Vattenfall favours the oxyfuel process because it is based on familiar power plant components, and other integral parts such as air separation are already to a large extent technically perfected . When the dried lignite dust is burned in an oxygen/carbon dioxide atmosphere, the processes taking place in the furnace are different from conventional combustion with ordinary air. One of the principal objectives of operating the pilot plant is to test the combustion characteristics and optimise them for later use in large power plants.

The construction of the pilot plant at the Schwarze Pumpe power plant location offers a number of advantages. For example, the steam it produces can be used in nearby industrial plants. Moreover, there are synergies that can be utilised with respect to supply and disposal and local technical personnel. Start-up in 2008 will be followed by a three-year test operation period. The findings from this test phase will then be used to plan a demonstration power plant with a power output of 250 to 300 MW. The focus will be on optimising the efficiency of the entire process and on studying cost effectiveness. In the last phase of development, construction of commercial power plants with outputs of up to 1000 MW is planned. It is anticipated that use of the new technology will become economically viable some time between 2015 and 2020.

Apart from the innovative oxyfuel power plant, Vattenfall is also constructing block R at the Boxberg location for which planning approval is expected to be granted in November 2006. The new lignite-fired power plant is designed for a capacity of 675 MW. Construction of a coal-fired double block with a total capacity of 1640 MW in the Hamburg district of Moorburg directly on the Elbe is also planned. Start-up of blocks A and B is planned for 2010.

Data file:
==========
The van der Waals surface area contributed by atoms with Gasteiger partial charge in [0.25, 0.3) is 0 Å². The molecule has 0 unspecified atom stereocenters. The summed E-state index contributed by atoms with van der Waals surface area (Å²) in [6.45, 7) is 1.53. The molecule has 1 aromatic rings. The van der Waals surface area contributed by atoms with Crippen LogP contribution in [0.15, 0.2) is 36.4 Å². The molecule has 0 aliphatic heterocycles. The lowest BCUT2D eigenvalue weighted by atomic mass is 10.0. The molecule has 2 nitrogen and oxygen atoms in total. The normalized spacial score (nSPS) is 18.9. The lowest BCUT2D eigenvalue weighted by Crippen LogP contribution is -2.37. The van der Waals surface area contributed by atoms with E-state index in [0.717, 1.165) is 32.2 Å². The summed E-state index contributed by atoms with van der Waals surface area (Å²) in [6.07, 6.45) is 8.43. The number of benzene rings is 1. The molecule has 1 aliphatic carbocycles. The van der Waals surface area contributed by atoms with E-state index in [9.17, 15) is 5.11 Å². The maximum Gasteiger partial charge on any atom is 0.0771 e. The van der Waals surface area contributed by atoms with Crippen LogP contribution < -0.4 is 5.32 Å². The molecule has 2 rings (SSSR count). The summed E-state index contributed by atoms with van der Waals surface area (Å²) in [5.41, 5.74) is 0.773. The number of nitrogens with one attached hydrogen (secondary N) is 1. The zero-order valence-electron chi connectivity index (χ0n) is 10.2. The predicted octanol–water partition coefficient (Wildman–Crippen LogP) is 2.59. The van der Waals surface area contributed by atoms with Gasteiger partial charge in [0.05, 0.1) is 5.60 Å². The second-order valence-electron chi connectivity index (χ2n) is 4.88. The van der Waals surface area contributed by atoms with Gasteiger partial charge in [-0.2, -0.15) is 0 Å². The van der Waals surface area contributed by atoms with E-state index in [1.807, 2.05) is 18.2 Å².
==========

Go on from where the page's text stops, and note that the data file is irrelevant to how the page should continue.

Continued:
E.ON plans for CC and coal plants

E.ON Kraftwerke is one of the largest producers of electricity in Germany, with a total power plant capacity of about 15 000 MW. In Irsching, it is planning along with N-Ergie Aktiengesellschaft and Mainova AG, as already noted above, to construct a combined cycle power plant (Irsching 5) with a capacity of 800 MW. The investment volume is expected to total around 450 million euros and the power plant would employ up to 40 people. Irsching 4 is also being built on the same site in co-operation with Siemens PG. It will incorporate the new 340 MW H-class gas turbine from PG (see above and pages 7-8), and when proven is to be expanded into a combined cycle plant with a capacity of 530 MW .

E.ON Kraftwerke is also planning a high-efficiency coal-fired power plant at the Datteln location, with a gross electrical capacity of 1100 megawatts, to replace the existing units 1-3. It has already applied to the regional government in Münster for permission to construct a monoblock, which it is hoped will go into commercial service in 2011. Total investment amounts to about 1.2 billion euros. In Datteln the most efficient coal-fired power plant in the world is planned with an efficiency of 46 %. This plant betters the European average by 10 percentage points. The Datteln location is specially suited for construction of this coal-fired plant owing to the possibility of linking to the canal and rail network and the proximity of the A2 autobahn.